Wild Woeful West

Tim Blake Nelson in “The Ballad of Buster Scruggs”

The Coen Brothers are the bards of cinematic quirk.

For more than 30 years, Joel and Ethan Coen have imbued their brand of off-kilter filmmaking with an erudite flourish. Their command of language, wielded across genres, is marked by witty wordplay, poetic progressions, and a precise cadence their dialogue often requires. (Ethan is notorious for not allowing actors to change one solitary syllable.)

In their new film, "The Ballad of Buster Scruggs," an anthology of six original Western short stories now playing exclusively on Netflix, they vaunt a folksy lore worthy of Twain and, at times—in the third chapter titled "Meal Ticket"—even Shakespeare himself.

But with a darkly comic existentialism tinged with inescapable Providence, it’s the literary voice of Flannery O’Connor that this collection most powerfully evokes.

Unlike most movie anthologies that loosely tie their stories together, there’s no connective tissue across these American West fables. Instead, "The Ballad of Buster Scruggs" gives us 15-to-20 minute Coen-flavored morsels, plus a second-to-last 45-minute saga called "The Girl Who Got Rattled." Of all the tales here, that one—starring Zoe Kazan as a modest woman who finds romance on a wagon train—could’ve easily been fleshed out into a feature all on its own.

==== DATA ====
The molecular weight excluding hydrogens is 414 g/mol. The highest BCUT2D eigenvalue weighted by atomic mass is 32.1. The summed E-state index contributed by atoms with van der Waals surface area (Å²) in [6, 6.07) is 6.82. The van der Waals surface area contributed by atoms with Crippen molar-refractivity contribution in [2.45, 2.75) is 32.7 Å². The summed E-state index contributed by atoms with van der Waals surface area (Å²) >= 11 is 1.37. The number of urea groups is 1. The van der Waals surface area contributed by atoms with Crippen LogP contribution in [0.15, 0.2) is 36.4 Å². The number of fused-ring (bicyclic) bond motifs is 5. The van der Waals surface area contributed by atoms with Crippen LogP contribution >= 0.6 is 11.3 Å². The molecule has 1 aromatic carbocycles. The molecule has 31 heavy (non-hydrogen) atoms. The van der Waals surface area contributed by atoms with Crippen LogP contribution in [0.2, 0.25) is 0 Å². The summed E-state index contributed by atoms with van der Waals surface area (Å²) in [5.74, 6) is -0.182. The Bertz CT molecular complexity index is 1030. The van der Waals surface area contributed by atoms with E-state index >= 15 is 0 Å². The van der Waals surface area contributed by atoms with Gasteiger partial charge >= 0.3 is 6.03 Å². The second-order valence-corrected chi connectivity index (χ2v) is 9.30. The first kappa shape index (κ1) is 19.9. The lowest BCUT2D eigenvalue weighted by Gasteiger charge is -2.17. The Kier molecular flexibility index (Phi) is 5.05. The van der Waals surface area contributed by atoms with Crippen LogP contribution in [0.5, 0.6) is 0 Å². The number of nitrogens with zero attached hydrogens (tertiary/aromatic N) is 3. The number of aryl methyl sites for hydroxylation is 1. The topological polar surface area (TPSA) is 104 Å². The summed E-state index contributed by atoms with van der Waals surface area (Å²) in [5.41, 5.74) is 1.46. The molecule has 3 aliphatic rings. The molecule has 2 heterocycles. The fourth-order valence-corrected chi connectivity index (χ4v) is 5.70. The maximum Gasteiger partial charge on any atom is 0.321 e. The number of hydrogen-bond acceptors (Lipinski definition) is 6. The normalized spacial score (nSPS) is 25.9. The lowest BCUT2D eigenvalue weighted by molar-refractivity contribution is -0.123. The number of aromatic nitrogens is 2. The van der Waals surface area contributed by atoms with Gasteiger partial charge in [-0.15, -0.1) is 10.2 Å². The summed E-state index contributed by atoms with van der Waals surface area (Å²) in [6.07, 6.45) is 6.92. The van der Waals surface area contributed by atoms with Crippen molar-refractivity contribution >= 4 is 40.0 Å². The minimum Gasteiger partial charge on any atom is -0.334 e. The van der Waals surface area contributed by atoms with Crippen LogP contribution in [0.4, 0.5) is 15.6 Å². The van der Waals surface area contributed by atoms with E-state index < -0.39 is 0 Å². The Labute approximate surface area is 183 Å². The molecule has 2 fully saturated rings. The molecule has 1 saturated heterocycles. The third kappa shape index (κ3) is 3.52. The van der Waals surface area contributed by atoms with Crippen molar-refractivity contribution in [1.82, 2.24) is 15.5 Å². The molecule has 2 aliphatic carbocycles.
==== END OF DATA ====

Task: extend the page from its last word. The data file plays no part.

Not that the other five are slight. Each anecdote strikes an inspired premise, then unfolds with whimsical irony, contemplative intrigue, or despairing ennui, all with the Coens’ farcical melancholy, before subversively packing their punches without overstaying their welcome.

They also have shocking bursts of violence, in true Coen fashion. Take, for example, the titular opening yarn about a sharp-shooting balladeer played by Coen veteran and Tulsa native Tim Blake

Nelson. His howdy-ho cowboy crooner Buster Scruggs is like Gene Autry by way of Quentin Tarantino.

Subsequent chapters hold a similar tension between the droll and the dreadful, jarring us with gallows humor and bloody consequences. There’s a violence deep in the human condition as well, with displays of harsh cruelty and, more helplessly, turns that are mercilessly unjust.

As in their Job-like "A Serious Man," the Coens simultaneously laugh at and lament the cosmic game that we are all pawns in, yet they also take a humble, reverent posture at the arrogant absurdity of expecting (or demanding) answers.

The whole exercise allows them to work with a deep bench ensemble, too—Liam Neeson, James Franco, Stephen Root, Tyne Daley, and Brendan Gleeson among them. Perhaps the best surprise is singer Tom Waits who, with his weathered vocals and visage, plays an endearing prospector mining a picturesque mountain valley.

The entire film is beautifully lensed, even if its digital canvas (a first for the Coens, who’ve always shot on celluloid) causes some lights and colors to hue flat or wash out.

But no matter the setting or tone, these stories grapple with the same Flannery-esque themes of fortune and fate; sin and consequence; virtue and vice; truth and relativism; and life, death, and judgment. So too, it reckons, must we all.

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